In the basement of the building, beneath the floor of the main auditorium, is a large garage capable of holding 1,000 cars at one time. Entrance to the garage is by ramps from the street level, one ramp for entrance and one for exit.
A feature of the Auditorium is radio station WPG, owned by the city and operated under lease by the Columbia Broadcasting Company. It is at the disposal of the Auditorium and Atlantic City events as well as conventions for broadcasting of meetings and entertainment programs.
Some interesting statistics regarding the building are as follow:
(1) 12,000 tons of structural steel were used,
(2) 18,000 tons of reinforced steel,
(3) 42,000 cubic yards of concrete
(4) 65,000 barrels of cement used,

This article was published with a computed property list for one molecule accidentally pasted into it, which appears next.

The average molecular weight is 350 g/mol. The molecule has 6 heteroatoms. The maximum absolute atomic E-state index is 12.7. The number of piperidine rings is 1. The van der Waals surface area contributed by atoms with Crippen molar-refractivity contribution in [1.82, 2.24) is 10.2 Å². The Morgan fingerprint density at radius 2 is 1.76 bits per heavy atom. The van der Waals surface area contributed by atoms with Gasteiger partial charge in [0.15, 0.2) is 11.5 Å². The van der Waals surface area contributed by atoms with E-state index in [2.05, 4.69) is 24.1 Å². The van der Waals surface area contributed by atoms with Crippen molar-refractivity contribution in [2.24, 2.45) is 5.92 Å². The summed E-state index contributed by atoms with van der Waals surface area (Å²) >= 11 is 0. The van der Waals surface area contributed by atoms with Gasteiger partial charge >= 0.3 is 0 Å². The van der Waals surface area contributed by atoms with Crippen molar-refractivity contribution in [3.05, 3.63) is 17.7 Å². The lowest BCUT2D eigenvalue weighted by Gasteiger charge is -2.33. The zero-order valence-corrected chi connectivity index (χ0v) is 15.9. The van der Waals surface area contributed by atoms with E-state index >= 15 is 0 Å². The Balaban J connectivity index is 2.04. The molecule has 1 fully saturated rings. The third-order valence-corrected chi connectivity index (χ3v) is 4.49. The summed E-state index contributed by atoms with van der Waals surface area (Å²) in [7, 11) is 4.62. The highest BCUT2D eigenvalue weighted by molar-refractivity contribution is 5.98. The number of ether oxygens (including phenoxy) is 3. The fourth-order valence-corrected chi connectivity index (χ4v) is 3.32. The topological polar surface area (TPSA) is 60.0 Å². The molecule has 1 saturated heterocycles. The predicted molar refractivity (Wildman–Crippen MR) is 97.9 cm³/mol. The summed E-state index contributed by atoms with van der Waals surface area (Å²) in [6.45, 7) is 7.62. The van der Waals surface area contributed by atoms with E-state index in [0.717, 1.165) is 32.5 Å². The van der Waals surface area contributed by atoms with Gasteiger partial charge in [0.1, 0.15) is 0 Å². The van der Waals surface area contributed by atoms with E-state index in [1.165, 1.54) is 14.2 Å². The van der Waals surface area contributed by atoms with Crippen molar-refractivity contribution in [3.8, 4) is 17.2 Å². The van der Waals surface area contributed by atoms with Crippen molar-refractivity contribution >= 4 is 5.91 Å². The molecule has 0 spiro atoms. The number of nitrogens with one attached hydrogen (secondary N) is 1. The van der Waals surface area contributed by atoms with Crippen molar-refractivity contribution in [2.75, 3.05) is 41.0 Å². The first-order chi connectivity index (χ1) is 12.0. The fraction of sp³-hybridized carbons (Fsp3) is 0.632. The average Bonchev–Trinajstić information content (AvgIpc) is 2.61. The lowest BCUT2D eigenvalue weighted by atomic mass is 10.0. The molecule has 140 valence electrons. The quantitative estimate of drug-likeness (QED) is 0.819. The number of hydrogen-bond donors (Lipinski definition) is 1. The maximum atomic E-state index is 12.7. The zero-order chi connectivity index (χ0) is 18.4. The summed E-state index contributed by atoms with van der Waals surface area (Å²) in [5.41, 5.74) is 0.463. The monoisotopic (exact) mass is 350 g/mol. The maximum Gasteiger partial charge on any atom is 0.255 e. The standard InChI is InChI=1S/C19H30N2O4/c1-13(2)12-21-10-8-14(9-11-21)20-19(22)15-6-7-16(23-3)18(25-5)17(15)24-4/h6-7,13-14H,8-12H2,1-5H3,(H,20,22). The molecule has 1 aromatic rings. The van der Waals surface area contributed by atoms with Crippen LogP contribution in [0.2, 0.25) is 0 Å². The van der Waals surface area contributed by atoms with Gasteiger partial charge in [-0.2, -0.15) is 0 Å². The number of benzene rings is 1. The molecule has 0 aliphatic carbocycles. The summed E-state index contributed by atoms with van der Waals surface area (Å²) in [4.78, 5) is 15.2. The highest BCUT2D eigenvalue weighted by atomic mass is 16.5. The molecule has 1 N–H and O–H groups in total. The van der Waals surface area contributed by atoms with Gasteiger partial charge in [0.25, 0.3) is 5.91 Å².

(5) 10,000,000 bricks laid,
(6) 4,000,000 feet of electric wiring,
(7) 200,000 tons of sand excavated for foundations,
(8) 80,000 feet of steam pipe.
Atlantic City is proud of its auditorium, and well it may be, for it is the greatest project of its kind ever undertaken, and the greatest, as well as the largest and most beautiful "Auditorium and Convention Hall" in the world.
Take away its hotels, its piers, its Boardwalk, its Convention Hall -- and Atlantic City will compare favorably as a "home" town with any residential section along the coast. The whole island is dotted with artistically built homes of all types, from the modest little bungalow on the city lot to the palatial residence on the country estate. Broad, well-paved avenues, walks bordered with trees, green lawns, well-kept gardens, flowered terraces, unusual landscape effects, excellent trolley service, ample police and fire protection, fine drinking water, adequate electric and gas service, all help to make Atlantic City an ideal all-year residential center.